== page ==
AUSTIN (Nexstar) – From limo rides to movie rentals, the way political candidates spend campaign money opens the door for questions and criticism. But it rarely results in punishment.
The rules for spending campaign funds used to narrowly define how candidates could use donations meant for re-election efforts. But over the years, the rules expanded to allow spending for legal work, special events, and even donations to other campaigns.
Reporter Phil Prazan took a closer look at campaign spending for candidates in the race for U.S. House District 10.
Ethics experts say that reporting can be lax, and the current situation at the FEC makes enforcement difficult — if a violation is found in the first place. Experts say if a whistleblower doesn’t report an issue, inappropriate campaign spending is likely to occur.
Texans split on impeachment vote
Texans in Congress are all on the record when it comes to the impeachment of President Donald Trump. As expected, the 13 House Democrats from Texas voted yes, the 23 Republicans voted no.
Some Democrats from Texas took a little longer to decide. Rep. Henry Cuellar, a conservative Democrat, was one of the last to announce how he would vote.
“He’s been getting a lot of heat from a progressive in his primary,” explained Texas Tribune Executive Editor Ross Ramsey. He said waiting to announce helped call attention to his support of impeachment.
“I think this is a vote that everybody remembers,” Ramsey said.
Hernandez: I’m a ‘working class candidate’
Sema Hernandez surprised a lot of people in the 2018 Democratic Senate primary. Beto O’Rourke won the nomination, but Hernandez earned nearly a quarter of the vote, despite spending little money in the campaign.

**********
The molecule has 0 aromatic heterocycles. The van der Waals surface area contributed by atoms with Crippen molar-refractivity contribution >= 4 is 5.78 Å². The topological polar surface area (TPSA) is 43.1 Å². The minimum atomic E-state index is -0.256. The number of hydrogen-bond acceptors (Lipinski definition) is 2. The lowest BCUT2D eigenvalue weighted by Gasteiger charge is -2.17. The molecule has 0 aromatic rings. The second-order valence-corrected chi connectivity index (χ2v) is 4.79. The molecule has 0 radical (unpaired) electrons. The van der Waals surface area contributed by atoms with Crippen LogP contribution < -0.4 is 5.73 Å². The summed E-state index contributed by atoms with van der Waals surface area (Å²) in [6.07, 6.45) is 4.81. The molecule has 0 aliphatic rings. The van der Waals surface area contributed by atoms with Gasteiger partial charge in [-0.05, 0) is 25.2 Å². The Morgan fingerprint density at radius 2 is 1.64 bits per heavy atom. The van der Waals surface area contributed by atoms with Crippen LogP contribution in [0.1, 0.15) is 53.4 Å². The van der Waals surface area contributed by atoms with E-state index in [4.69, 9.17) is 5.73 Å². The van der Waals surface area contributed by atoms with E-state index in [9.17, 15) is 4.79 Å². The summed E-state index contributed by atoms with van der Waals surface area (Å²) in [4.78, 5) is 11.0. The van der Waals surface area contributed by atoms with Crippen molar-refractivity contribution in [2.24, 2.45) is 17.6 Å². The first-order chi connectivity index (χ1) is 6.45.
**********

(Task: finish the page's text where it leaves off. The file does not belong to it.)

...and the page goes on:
Now, she’s back in the race for U.S. Senate. Hernandez is one of 12 Democrats running for the party’s nomination.
Hernandez says she’s a mother of four who reflects the values of working class Texans. “I told people that I was a baseball coach, community organizer, environmental justice advocate,” Hernandez said.
“I’m running to end the systemic poverty, systemic racism, and the ecological devastation that is brought on by policy violence, 40 years of neoliberal policy violence,” Hernandez said.
Texas judge could decide future of ACA
A court in Texas will play a key role in deciding the future of the Affordable Care Act. The 5th Circuit Court of Appeals ruled the individual mandate in the ACA, also known as Obamacare, is unconstitutional.
The appeals court sent the case back to Fort Worth-based Judge Reed O’Connor to determine how much of the health care law can stand without the mandate. O’Connor has ruled against the ACA in several cases, but the ruling from the 5th Circuit still sent the case back to his court.
“They sent this case back to the lower court because they said we want you to do your homework again,” explained Emma Platoff, Justice and Politics reporter for the Texas Tribune.
“We want you to redo this analysis, make sure you’re considering some new factors and come up with a new result,” Platoff said of the ruling.
The decision has no immediate effect on people who get their health insurance through the ACA. The ruling will likely keep the health care law in limbo for months or years.